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No personnel listing given.

Recorded Hollywood and New York 1953-1957.

Bluebird's Best CD 09026 63901 2


1. I Want To Be Evil
2. Mountain High, Valley Low
3. Just An Old-Fashioned Girl
4. Long Gone ( from Bowlin' Green )
5. Jonny
6. The Heel
7. Dinner For One Please, James
8. Beale Street Blues
9. Do You Remember ?
10. The Memphis Blues
11. Smoke Gets In Your Eyes
12. Le Danseur de Charleston
13. Santa Baby
14. The Day That The Circus Left Town

The voice of Eartha Kitt is definitely an acquired taste. Her feline delivery is highly personal and instantly recognisable. Perhaps her work is not so well known by the younger audiences of today, but, according to the liner note, she continues to perform in cabarets almost fifty years after her zenith. Her vocalisations have a purring, sometimes nasal quality and she often spits or almost speaks the lyrics in an aggressive manner.

The majority of Miss Kitt's better known numbers are included on this compilation as well as some less well remembered selections. There are a few tunes featuring a Dixieland band under the leadership of Shorty Rogers and these pieces obviously feature the highest Jazz content. A curiosity is "Long Gone ( from Bowlin' Green )", which, in terms of arrangement, leans heavily on the Louis Armstrong version ( from "Plays W.C Handy") which was released two or three years before this rendition.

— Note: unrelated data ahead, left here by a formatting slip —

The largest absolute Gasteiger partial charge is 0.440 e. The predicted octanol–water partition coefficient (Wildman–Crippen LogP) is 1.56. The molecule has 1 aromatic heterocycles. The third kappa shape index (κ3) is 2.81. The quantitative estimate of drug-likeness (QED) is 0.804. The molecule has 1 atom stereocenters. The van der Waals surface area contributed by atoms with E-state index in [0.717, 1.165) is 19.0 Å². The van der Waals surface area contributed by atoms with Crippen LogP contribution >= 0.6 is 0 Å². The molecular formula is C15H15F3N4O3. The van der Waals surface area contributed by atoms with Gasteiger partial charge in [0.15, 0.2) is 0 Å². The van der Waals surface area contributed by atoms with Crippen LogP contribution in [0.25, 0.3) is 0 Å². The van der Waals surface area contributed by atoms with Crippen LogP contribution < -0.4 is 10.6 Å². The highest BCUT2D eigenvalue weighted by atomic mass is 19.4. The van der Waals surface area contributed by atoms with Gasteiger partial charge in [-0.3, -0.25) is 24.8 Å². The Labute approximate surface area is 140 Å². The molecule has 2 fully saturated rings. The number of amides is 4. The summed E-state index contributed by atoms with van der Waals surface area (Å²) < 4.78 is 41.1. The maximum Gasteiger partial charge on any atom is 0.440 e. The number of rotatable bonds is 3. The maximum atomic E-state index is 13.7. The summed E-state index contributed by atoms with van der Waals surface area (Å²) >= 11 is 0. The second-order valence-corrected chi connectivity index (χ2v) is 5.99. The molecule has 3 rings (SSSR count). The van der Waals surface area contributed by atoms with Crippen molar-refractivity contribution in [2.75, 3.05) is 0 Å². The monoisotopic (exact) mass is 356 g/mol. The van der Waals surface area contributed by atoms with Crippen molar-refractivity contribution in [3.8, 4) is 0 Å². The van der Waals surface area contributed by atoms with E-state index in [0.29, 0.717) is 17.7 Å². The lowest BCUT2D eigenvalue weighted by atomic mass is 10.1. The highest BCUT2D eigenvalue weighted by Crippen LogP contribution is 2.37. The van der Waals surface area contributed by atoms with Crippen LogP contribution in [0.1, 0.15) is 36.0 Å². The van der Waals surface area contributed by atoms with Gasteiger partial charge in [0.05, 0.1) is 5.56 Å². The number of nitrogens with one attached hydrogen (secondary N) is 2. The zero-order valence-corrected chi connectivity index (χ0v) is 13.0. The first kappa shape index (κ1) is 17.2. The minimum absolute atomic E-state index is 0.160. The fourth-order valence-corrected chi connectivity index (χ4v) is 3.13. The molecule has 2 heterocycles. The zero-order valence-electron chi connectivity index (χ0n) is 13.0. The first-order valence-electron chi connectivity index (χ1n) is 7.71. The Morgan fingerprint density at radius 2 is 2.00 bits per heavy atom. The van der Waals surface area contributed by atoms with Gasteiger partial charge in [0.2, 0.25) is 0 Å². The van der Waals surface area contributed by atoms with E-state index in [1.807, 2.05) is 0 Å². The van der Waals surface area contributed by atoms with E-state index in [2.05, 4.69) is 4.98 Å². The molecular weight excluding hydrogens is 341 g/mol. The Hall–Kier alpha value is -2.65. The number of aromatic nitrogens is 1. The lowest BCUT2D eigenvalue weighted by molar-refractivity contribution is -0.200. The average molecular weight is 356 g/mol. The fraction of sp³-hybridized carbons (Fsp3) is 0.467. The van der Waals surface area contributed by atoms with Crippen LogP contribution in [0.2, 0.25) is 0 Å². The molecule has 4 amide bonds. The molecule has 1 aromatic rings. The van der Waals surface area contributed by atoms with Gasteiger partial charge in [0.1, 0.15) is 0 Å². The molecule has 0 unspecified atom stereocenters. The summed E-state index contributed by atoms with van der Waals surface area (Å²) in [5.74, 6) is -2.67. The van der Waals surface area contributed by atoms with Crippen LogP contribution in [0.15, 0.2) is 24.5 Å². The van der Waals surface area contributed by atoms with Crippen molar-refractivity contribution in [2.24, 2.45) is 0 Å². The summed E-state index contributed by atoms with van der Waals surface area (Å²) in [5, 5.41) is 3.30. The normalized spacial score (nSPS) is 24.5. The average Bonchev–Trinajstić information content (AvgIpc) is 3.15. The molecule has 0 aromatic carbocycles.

The other selections, generally speaking, use a much heavier style of orchestration and are more in the idiom of cabaret pieces . Perhaps the most well-known recording is "Just An Old-Fashioned Girl" but of equal interest are such songs as "Mountain High Valley Low" and "I Want To Be Evil". "Jonny " serves as an illustration of the singers ease with lyrics in a foreign language - apparently she was relatively comfortable in English, French, Spanish, German and even Turkish!

My personal favourites are the almost forgotten "Dinner For One Please, James" and the wonderfully evocative "The Day The Circus Left Town." This disc is definitely a matter of a certain personal preference but for anyone with that inclination it is well worth a listen.

Dick Stafford.


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